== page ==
Abstract PhD – Liv Skomakerstuen Ødbehr


Spiritual care in dementia nursing. A qualitative, exploratory study.


Spiritual care is included in nurses’ holistic care. Descriptions of spirituality
in research highlight humans search for the sacred, experiences of self-transcendence and
connectedness (to self, to others and to God/a deity), with the end-point being the human
experience of meaning. Nurses report spiritual care as being difficult to carry out, and that
they lack knowledge in relation to what a spiritual dimension to nursing means and implies,
and how to practise spiritual care in real terms. For people with dementia spiritual care is in
general explored very little in research, and research on spiritual care for people living in
nursing homes who have dementia is particularly sparse.

The main purpose of this doctoral thesis is to explore how nurses (registered nurses
[RNs]) and care workers (licensed practical nurses [LPNs], auxiliary nurses, health workers,
assistant nurses) carry out spiritual care in nursing homes, by focusing on their experiences
and perspectives of the spiritual needs of people with dementia. The aim in studies I, II, III
and IV were:

  1. To synthesize research that investigated how patients and caregivers view spiritual
    care, come to understand the spiritual needs of people with dementia and how
    caregivers provide care congruent with peoples’ needs.
  2. To investigate nurses’ and care workers’ experience of spiritual needs among residents
    with dementia in nursing homes.
  3. To investigate how nurses and care workers carry out spiritual care for people with
    dementia in nursing homes.
  4. To investigate nurses’ attitudes towards and accommodation of patients’ expressions of
    religiosity and faith in dementia care in nursing homes.

Methods and design
This doctoral project was of a qualitative exploratory design informed by phenomenological and hermeneutic methodology. Study I comprised a metasynthesis of eight qualitatively empirical primary studies based on the perspectives of patients and caregivers providers. Studies II, III and IV were based on eight focus-group interviews (4×2), conducted in four different nursing homes in eastern Norway. Both nurses and care workers participated in the empirical study; 16 were nurses and 15 were care workers. Just one man attended.

Main findings
In the meta-synthesis, the first level of synthesis revealed that spiritual care included caregivers helping patients with religious rituals to provide a sense of comfort; coming to know a person with dementia provides an opportunity to understand that person’s meaning and purpose. Attending to basic needs provides an opportunity to appreciate others vulnerability and humanness in the lives of people with dementia (Study I). Nurses’ experience of the spiritual needs of people in nursing homes who have dementia was described as the need for serenity and inner peace, the need for confirmation, and the need to express faith and beliefs (Study II). The nurses provided spiritual care by integrating spiritual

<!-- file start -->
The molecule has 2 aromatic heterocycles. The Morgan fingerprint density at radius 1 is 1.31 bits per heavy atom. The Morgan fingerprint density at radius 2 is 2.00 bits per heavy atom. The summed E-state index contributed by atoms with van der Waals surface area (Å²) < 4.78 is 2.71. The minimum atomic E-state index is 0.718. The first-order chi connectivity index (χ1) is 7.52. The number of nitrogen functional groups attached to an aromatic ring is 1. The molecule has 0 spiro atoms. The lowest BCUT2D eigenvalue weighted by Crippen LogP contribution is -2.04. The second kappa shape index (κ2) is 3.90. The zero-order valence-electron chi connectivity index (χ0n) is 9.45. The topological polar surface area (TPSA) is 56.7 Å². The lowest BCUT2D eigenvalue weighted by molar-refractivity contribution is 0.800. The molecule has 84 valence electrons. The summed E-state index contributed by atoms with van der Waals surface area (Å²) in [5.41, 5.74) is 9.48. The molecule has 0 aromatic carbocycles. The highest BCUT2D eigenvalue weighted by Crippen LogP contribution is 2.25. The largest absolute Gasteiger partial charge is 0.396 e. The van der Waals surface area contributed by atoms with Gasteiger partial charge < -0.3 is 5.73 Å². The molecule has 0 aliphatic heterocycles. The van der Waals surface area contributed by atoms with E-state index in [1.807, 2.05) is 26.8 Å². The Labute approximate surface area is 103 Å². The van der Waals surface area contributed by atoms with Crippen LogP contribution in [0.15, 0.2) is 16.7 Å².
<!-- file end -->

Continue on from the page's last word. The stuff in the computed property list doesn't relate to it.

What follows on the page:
care into general care, creating togetherness and providing meaningful activities for the patients (Study III). Nurses’ attitudes towards and accommodation of patients’ expressions of religiosity and faith were described as a movement between two extremes, such as embarrassment versus comfort, unknown religious practices versus known religious practices, and death versus life (Study IV).

The spiritual care of nurses was considered to be tacit, intuitive and altruistic, and a part of general care. The nurses’ understanding of the meaning of spiritual care was to meet patients’ spiritual need for calmness and serenity, self-transcendence, inner peace, wellbeing and connectedness in relation to self, other people and God/a deity. Such relationships promoted a patient’s sense of belonging and togetherness. Nurses facilitated activities that promoted patients’ experiences of significance and meaning in everyday life, but their understanding of the meaning of this care for people with dementia seemed to be blurred. Nurses emphasized taking care of patients’ expressions of faith and beliefs, although they did not have a clear understanding of the significance of religiosity in patients’ lives. Nurses shared their patients’ religious beliefs and faith to a limited extent, which affected their practice of caring. Some nurses experienced challenges and personal barriers by feeling embarrassed, ashamed and alienated in relation to the religious practice in nursing homes. It seemed as if the nurses favoured general spiritual care through subjective knowledge, but had less focus on particular religious spiritual care. Furthermore, nurses felt that they lacked knowledge and expertise to provide spiritual care. It was not common to talk about or incorporate spiritual care into dementia care in nursing homes, because the culture was not open to discussion of spiritual and religious concerns.